Artist talk with Jure Kastelic 

'Kill Your Darlings', 2020

Acrylic on canvas

170 x 130 cm

Tell us about yourself.
My name is Jure Kastelic and I'm an artist centering my practice around the unsexy side of money like its origin, issuance, governance and the seemingly related rising inequality, declining purchasing power and the fictional trickle-down-economy. Since falling into the rabbit hole of bitcoin I've been painting and talking about its ideas, mythology and community through this lens. 
 


Where did your passion for art begin?
I loved taking photographs with my family's camera and one day I won a local National Geographic competition for kids in Slovenia (where I'm from). This triggered my focus and aspiration, I started looking at Ed Ruscha and other artists using photography in more conceptual ways, which eventually brought me to painting. 

How would you describe your work to someone?
I don't like to question things through art, I like to offer answers that I come to through my research. I test these answers on myself first before shilling any crazy ideas. Practically this means I paint about bitcoin and I bitcoin to paint. I feel this is the money all progressives should know about and use it as a tool to opt out of the crony capitalist society we live in. 

'Winter Jump', 2021

Acrylic on canvas

90 x 90 cm

What are you currently working on?
Currently I'm packing my bags to go to Torre al Cerro art residency in Tuscany with my partner Marta Barina with whom I co-founded Mare Karina. Afterwards I have two exhibitions coming up in Milan, Italy. One with Salotto Studio and the other one at Fabio Gatto Showroom. I'm also presenting some works at the coming Ljubljana Biennial of Graphic Arts (called Iskra Delta this year).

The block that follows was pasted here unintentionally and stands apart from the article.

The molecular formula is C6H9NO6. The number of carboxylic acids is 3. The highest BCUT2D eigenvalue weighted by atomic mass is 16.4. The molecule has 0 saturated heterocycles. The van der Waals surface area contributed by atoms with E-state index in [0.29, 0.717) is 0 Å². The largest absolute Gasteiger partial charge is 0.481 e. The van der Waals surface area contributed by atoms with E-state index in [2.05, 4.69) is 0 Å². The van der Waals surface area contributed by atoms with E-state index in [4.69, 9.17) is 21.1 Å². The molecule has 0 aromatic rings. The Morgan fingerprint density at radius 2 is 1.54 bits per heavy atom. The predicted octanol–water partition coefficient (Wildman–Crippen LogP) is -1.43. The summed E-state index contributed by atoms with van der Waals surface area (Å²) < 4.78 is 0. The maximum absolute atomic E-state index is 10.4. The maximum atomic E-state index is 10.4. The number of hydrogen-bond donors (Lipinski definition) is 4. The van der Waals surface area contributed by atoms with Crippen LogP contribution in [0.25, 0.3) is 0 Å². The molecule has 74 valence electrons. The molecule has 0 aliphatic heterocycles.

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'Munchhausen trilemma', 2020

Acrylic on canvas

91 x 140 cm

'Conjoined opposites', 2020

Acrylic on canvas

91 x 140 cm

When you start a new work or project, do you plan what you’re going to create or do you improvise?
The majority of my practice consists of reading and learning. You can see most of this process in my Instagram stories. Once I have the message distilled I use an algorithm to make a lot of digital sketches that help me determine how the final physical painting will look like. I also take a lot of photographs of my life and things happening around me which are the base of my works on paper. These are centered more around the idea of what I'd like my life to look like and less on the analytical works that determine how I'll get there.  
 

Can you highlight some of your influences and discuss how your influences have made an impact on you and your practice?
My biggest influences are people outside of art, from cypherpunks like Satoshi Nakamoto and Hal Finney to Internet activists Alexandra Elbakyan (of Sci-Hub), Aaron Swartz, Elizabeth Stark (Lightning network), to pseudonymous Twitter accounts that inform my art practice in ways I'm constantly trying to contextualise. I also enjoy the work of a lot of artists mostly for purely aesthetic reasons.
 

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'Tropicana', 2021

Acrylic on canvas

190 x 190 cm

.What are your plans for the remainder of this year?
I'll be working on works on paper at the residency in Tuscany, refine the AR sculptures we are preparing for the show in Milan (with Marco Martignone and Klemen Kapš) and then, Covid allowing, take a bit of vacation in December before the next exhibition scheduled in January.